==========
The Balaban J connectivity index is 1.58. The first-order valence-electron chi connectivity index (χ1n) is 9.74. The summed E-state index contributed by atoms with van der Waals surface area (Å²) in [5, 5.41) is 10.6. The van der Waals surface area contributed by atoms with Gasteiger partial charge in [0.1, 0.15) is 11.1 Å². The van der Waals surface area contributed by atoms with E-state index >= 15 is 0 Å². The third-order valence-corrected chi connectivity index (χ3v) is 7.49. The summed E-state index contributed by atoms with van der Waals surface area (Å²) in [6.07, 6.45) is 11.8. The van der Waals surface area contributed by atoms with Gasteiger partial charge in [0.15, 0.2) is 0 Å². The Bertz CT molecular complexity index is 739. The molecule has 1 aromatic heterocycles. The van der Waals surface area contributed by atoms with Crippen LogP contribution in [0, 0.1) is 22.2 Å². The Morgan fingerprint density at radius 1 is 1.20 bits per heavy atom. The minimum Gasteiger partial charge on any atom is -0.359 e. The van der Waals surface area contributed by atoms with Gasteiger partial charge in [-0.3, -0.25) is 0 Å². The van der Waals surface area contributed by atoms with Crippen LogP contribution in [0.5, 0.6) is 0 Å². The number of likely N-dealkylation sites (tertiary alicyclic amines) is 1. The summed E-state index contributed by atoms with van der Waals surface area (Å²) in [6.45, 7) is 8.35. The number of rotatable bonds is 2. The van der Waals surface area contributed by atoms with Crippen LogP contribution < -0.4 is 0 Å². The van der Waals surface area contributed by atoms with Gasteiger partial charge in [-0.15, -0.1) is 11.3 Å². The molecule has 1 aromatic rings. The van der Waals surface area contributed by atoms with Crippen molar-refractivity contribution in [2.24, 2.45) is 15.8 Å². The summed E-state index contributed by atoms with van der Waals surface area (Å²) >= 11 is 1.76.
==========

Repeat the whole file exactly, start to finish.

The Balaban J connectivity index is 1.58. The first-order valence-electron chi connectivity index (χ1n) is 9.74. The summed E-state index contributed by atoms with van der Waals surface area (Å²) in [5, 5.41) is 10.6. The van der Waals surface area contributed by atoms with Gasteiger partial charge in [0.1, 0.15) is 11.1 Å². The van der Waals surface area contributed by atoms with E-state index >= 15 is 0 Å². The third-order valence-corrected chi connectivity index (χ3v) is 7.49. The summed E-state index contributed by atoms with van der Waals surface area (Å²) in [6.07, 6.45) is 11.8. The van der Waals surface area contributed by atoms with Gasteiger partial charge in [0.15, 0.2) is 0 Å². The Bertz CT molecular complexity index is 739. The molecule has 1 aromatic heterocycles. The van der Waals surface area contributed by atoms with Crippen LogP contribution in [0, 0.1) is 22.2 Å². The Morgan fingerprint density at radius 1 is 1.20 bits per heavy atom. The minimum Gasteiger partial charge on any atom is -0.359 e. The van der Waals surface area contributed by atoms with Gasteiger partial charge in [-0.3, -0.25) is 0 Å². The van der Waals surface area contributed by atoms with Crippen LogP contribution in [0.5, 0.6) is 0 Å². The number of likely N-dealkylation sites (tertiary alicyclic amines) is 1. The summed E-state index contributed by atoms with van der Waals surface area (Å²) in [6.45, 7) is 8.35. The number of rotatable bonds is 2. The van der Waals surface area contributed by atoms with Crippen LogP contribution < -0.4 is 0 Å². The van der Waals surface area contributed by atoms with Gasteiger partial charge in [-0.15, -0.1) is 11.3 Å². The molecule has 1 aromatic rings. The van der Waals surface area contributed by atoms with Crippen molar-refractivity contribution in [2.24, 2.45) is 15.8 Å². The summed E-state index contributed by atoms with van der Waals surface area (Å²) >= 11 is 1.76.